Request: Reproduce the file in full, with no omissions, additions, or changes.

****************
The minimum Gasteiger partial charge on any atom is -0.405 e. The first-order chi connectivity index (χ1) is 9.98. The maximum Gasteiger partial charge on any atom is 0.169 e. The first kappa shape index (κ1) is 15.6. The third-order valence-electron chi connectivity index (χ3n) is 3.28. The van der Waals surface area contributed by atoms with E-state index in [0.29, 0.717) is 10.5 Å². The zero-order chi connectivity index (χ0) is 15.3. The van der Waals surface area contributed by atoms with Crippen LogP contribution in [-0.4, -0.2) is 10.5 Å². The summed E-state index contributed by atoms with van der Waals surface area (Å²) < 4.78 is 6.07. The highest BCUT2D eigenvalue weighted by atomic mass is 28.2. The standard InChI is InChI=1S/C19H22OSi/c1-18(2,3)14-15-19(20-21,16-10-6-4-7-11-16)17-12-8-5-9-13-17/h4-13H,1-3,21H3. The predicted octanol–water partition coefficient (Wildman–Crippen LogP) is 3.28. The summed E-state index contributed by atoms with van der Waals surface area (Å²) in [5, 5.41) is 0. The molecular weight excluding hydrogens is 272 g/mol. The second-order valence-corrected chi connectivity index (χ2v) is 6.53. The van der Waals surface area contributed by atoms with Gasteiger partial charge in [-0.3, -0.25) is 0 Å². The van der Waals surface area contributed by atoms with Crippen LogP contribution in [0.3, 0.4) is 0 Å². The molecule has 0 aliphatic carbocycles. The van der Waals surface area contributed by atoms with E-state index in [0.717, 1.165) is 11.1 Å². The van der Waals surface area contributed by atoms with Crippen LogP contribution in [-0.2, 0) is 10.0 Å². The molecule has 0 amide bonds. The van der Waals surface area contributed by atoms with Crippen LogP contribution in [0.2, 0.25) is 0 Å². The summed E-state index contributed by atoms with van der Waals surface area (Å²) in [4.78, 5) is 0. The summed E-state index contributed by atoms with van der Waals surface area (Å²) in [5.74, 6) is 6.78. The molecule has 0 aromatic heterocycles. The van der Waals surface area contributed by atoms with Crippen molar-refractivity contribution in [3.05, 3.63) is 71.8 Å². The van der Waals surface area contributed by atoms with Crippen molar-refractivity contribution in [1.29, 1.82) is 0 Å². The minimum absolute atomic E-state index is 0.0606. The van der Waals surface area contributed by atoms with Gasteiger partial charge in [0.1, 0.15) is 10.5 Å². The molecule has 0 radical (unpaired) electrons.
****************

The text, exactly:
The minimum Gasteiger partial charge on any atom is -0.405 e. The first-order chi connectivity index (χ1) is 9.98. The maximum Gasteiger partial charge on any atom is 0.169 e. The first kappa shape index (κ1) is 15.6. The third-order valence-electron chi connectivity index (χ3n) is 3.28. The van der Waals surface area contributed by atoms with E-state index in [0.29, 0.717) is 10.5 Å². The zero-order chi connectivity index (χ0) is 15.3. The van der Waals surface area contributed by atoms with Crippen LogP contribution in [-0.4, -0.2) is 10.5 Å². The summed E-state index contributed by atoms with van der Waals surface area (Å²) < 4.78 is 6.07. The highest BCUT2D eigenvalue weighted by atomic mass is 28.2. The standard InChI is InChI=1S/C19H22OSi/c1-18(2,3)14-15-19(20-21,16-10-6-4-7-11-16)17-12-8-5-9-13-17/h4-13H,1-3,21H3. The predicted octanol–water partition coefficient (Wildman–Crippen LogP) is 3.28. The summed E-state index contributed by atoms with van der Waals surface area (Å²) in [5, 5.41) is 0. The molecular weight excluding hydrogens is 272 g/mol. The second-order valence-corrected chi connectivity index (χ2v) is 6.53. The van der Waals surface area contributed by atoms with Gasteiger partial charge in [-0.3, -0.25) is 0 Å². The van der Waals surface area contributed by atoms with Crippen LogP contribution in [0.3, 0.4) is 0 Å². The molecule has 0 aliphatic carbocycles. The van der Waals surface area contributed by atoms with E-state index in [0.717, 1.165) is 11.1 Å². The van der Waals surface area contributed by atoms with Crippen LogP contribution in [-0.2, 0) is 10.0 Å². The molecule has 0 amide bonds. The van der Waals surface area contributed by atoms with Crippen LogP contribution in [0.2, 0.25) is 0 Å². The summed E-state index contributed by atoms with van der Waals surface area (Å²) in [4.78, 5) is 0. The summed E-state index contributed by atoms with van der Waals surface area (Å²) in [5.74, 6) is 6.78. The molecule has 0 aromatic heterocycles. The van der Waals surface area contributed by atoms with Crippen molar-refractivity contribution in [3.05, 3.63) is 71.8 Å². The van der Waals surface area contributed by atoms with Crippen molar-refractivity contribution in [1.29, 1.82) is 0 Å². The minimum absolute atomic E-state index is 0.0606. The van der Waals surface area contributed by atoms with Gasteiger partial charge in [0.1, 0.15) is 10.5 Å². The molecule has 0 radical (unpaired) electrons.